Monday 19 May 2014

European Pine Saw Fly

These gregarious larvae will wave in unison as you approach and resume munching on your Mugo pine as soon as you leave. This joint reaction is thought to deter predators from  the feeding colony.
The European Pine Sawfly, Neodiprion sertifer, is the larvae of a non-stinging relative of bees and flies. It is as its name would imply a native of Europe and was accidentally introduced into North America in the late 1920’s.
Young first instar, the larvae as it emerges from the egg, feed on new soft growth on conifers in late April to early May. As they grow they will move to feeding on older last year’s growth. The preferred host plants are two needle pines like, Jack pine, Scots pine, and Japanese two needle pines. They have been known to feed on red pines as well as white pines.  
The larvae feed in large groups of 40 to 200 individuals; this limits the effect of predators as well as creating local areas of intense feeding. This feeding can disfigure and even kill individual branches in specimen trees. Though seldom fatal too host plants repeated infestation can reduce the vigor of healthy trees and leave them susceptible to other diseases and insects.
Once the larvae grow and develop through a series of instars, larval stages, they migrate down the tree to the soil where they spin a cocoon. In the cocoon they transform into wasp like creatures. The adult forms emerge in September and October, quickly mating and laying eggs on the needles for next year’s generation.
The fertilized female lays groups of the small yellow, rice shaped eggs. These are  laid or glued as a sticky elongate coating on needles in the upper branches of the tree. The eggs overwinter, emerging to start the cycle next spring.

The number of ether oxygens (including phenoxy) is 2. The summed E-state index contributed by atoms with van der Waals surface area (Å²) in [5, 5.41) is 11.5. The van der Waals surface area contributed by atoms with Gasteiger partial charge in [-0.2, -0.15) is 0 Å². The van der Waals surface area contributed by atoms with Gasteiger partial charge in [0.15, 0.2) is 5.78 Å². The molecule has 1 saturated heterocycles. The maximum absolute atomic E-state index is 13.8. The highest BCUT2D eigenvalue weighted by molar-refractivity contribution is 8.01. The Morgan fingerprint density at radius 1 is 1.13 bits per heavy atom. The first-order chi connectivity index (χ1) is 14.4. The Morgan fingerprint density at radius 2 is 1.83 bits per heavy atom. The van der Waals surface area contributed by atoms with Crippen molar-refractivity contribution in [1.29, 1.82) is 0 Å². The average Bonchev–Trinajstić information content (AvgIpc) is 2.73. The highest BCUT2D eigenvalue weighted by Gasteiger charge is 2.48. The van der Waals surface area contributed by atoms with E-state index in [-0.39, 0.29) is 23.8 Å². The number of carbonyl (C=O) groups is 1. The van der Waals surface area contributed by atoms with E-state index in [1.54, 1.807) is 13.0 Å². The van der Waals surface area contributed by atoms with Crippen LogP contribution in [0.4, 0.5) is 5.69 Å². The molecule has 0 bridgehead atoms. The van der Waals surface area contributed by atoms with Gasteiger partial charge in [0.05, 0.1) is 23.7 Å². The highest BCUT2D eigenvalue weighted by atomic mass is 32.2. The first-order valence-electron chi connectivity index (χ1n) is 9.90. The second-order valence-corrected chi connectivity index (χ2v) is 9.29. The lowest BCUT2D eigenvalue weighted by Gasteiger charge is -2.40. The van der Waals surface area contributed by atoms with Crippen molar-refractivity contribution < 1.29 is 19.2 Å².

Control can be as easy as hand picking needles with eggs off the pines in the fall, or spraying them with a blast of cold water in the spring. Insecticidal soap is effective if applied to the early stages of larvae. Once the larvae are in the final instar, last stage before they descend, they have stopped feeding. This makes control ineffective. Chemical control is available and should be applied according to label direction.
If you have ornamental pines ISA Certified Arborists are industry recognized experts in plant insect control. Contact your I.S.A. Certified Arborist to see if you have this damaging plant pest.
For more information on this subject or any plant health care related questions please feel free to ask Professor Tree at the link in the right margin. 

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